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the Complete Review
the complete review - fiction


88 Names

Matt Ruff

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To purchase 88 Names

Title: 88 Names
Author: Matt Ruff
Genre: Novel
Written: 2020
Length: 300 pages
Availability: 88 Names - US
88 Names - UK
88 Names - Canada

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Our Assessment:

B : simple but good fun; enjoyable deep-dive into online gaming and beyond

See our review for fuller assessment.

Review Summaries
Source Rating Date Reviewer
Locus . 3/2020 Ian Mond
Publishers Weekly . 25/11/2019 .

  From the Reviews:
  • "The many pop culture SF references make this adventure pure geek gold." - Publishers Weekly

Please note that these ratings solely represent the complete review's biased interpretation and subjective opinion of the actual reviews and do not claim to accurately reflect or represent the views of the reviewers. Similarly the illustrative quotes chosen here are merely those the complete review subjectively believes represent the tenor and judgment of the review as a whole. We acknowledge (and remind and warn you) that they may, in fact, be entirely unrepresentative of the actual reviews by any other measure.

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The complete review's Review:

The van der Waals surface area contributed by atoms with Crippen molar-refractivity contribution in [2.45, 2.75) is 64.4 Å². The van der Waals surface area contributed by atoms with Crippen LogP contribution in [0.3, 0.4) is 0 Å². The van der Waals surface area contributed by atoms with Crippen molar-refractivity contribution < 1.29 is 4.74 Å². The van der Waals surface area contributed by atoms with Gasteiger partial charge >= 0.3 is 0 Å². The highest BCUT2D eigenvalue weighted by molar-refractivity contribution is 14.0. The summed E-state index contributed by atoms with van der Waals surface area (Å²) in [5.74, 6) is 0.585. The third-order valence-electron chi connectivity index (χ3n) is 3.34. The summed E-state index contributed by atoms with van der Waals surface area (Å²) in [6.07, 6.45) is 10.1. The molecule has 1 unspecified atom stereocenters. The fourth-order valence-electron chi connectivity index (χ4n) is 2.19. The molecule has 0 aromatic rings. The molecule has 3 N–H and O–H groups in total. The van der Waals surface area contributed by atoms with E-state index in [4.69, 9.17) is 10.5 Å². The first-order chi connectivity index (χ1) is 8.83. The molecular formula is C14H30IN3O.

88 Names is set in the near future (or maybe not so near: it's been at least eight years since a woman became president of the United States), with most of the activity taking place online. The narrator runs a sherpa-business -- as in providing, for a fee, support and guiding players through massive multiplayer online role-playing games (MMORPGs), specifically: "allowing them to experience high-level game content that would otherwise require hundreds of hours to reach". In the novel's opening chapter he loses two of his many, many online aliases -- leaving him with the 88 names of the title. The real-world name he goes by is John Chu, though even that's not his actual name (his legal name is Conway, rather than Chu).
       John has a crew he works with, three other people whom he has never met in person and only knows online. He's been able to piece together a bit more about two of them: Anja is a former gymnast in Argentina who is paralyzed, while Jolene is an IT specialist for a law firm in Colorado. The other, Ray, apparently lives in California, but that's about all John has been able to figure out. And, for a while, he had someone else working for him, the very independent-minded and risk-loving Darla, but he pissed her off, badly, and she cut him off, some two and a half months earlier.
       John's Sherpa, Inc. specializes in Call to Wizardry, "the most successful MMORPG in history", and a recent profile of him as: "John Chu, Sherpa to the Stars" in People means that business is pretty good and he is attracting a high-paying clientele. He gets more than he bargained for when he is approached -- online, of course -- by a Mr.Smith, on behalf of a Mr.Jones, who wants to take a guided deep-dive into the world of MMORPGs:

Mr.Jones believes that the design philosophy of massive multiplayer online role-playing games may have applications beyond the realm of mere entertainment.
       The money on offer is too good to pass up, so, despite some rather problematic conditions, John can't resist accepting the job; he also ropes his team into playing along, even if he is not entirely forthright with all of them about what is going on. He has some doubts about Mr.Jones -- specifically, he's still paranoid about Darla seeking vengeance -- but the first installment of money shows up in his account and that does a lot to allay his concerns.